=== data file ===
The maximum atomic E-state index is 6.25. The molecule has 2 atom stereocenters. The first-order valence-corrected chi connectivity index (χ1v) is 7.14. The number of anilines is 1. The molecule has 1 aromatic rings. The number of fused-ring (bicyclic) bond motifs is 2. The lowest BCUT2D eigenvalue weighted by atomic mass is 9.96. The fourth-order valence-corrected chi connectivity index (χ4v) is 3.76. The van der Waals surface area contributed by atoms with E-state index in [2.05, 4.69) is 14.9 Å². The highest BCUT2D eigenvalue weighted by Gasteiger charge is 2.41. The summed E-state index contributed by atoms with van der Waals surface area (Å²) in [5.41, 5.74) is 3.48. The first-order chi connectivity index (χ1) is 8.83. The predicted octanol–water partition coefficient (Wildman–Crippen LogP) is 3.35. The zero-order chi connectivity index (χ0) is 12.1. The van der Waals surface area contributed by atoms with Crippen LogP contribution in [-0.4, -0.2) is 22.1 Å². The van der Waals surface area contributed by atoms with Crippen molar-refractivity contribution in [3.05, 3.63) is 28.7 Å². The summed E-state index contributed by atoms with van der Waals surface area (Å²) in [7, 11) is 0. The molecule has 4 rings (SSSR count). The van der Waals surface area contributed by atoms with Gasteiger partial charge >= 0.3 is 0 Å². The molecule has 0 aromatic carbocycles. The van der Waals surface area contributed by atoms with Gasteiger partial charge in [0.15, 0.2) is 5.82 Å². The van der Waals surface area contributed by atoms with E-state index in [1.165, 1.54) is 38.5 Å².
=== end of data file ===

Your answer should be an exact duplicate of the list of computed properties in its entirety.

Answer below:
The maximum atomic E-state index is 6.25. The molecule has 2 atom stereocenters. The first-order valence-corrected chi connectivity index (χ1v) is 7.14. The number of anilines is 1. The molecule has 1 aromatic rings. The number of fused-ring (bicyclic) bond motifs is 2. The lowest BCUT2D eigenvalue weighted by atomic mass is 9.96. The fourth-order valence-corrected chi connectivity index (χ4v) is 3.76. The van der Waals surface area contributed by atoms with E-state index in [2.05, 4.69) is 14.9 Å². The highest BCUT2D eigenvalue weighted by Gasteiger charge is 2.41. The summed E-state index contributed by atoms with van der Waals surface area (Å²) in [5.41, 5.74) is 3.48. The first-order chi connectivity index (χ1) is 8.83. The predicted octanol–water partition coefficient (Wildman–Crippen LogP) is 3.35. The zero-order chi connectivity index (χ0) is 12.1. The van der Waals surface area contributed by atoms with Crippen LogP contribution in [-0.4, -0.2) is 22.1 Å². The van der Waals surface area contributed by atoms with Crippen molar-refractivity contribution in [3.05, 3.63) is 28.7 Å². The summed E-state index contributed by atoms with van der Waals surface area (Å²) in [7, 11) is 0. The molecule has 4 rings (SSSR count). The van der Waals surface area contributed by atoms with Gasteiger partial charge >= 0.3 is 0 Å². The molecule has 0 aromatic carbocycles. The van der Waals surface area contributed by atoms with Gasteiger partial charge in [0.15, 0.2) is 5.82 Å². The van der Waals surface area contributed by atoms with E-state index in [1.165, 1.54) is 38.5 Å².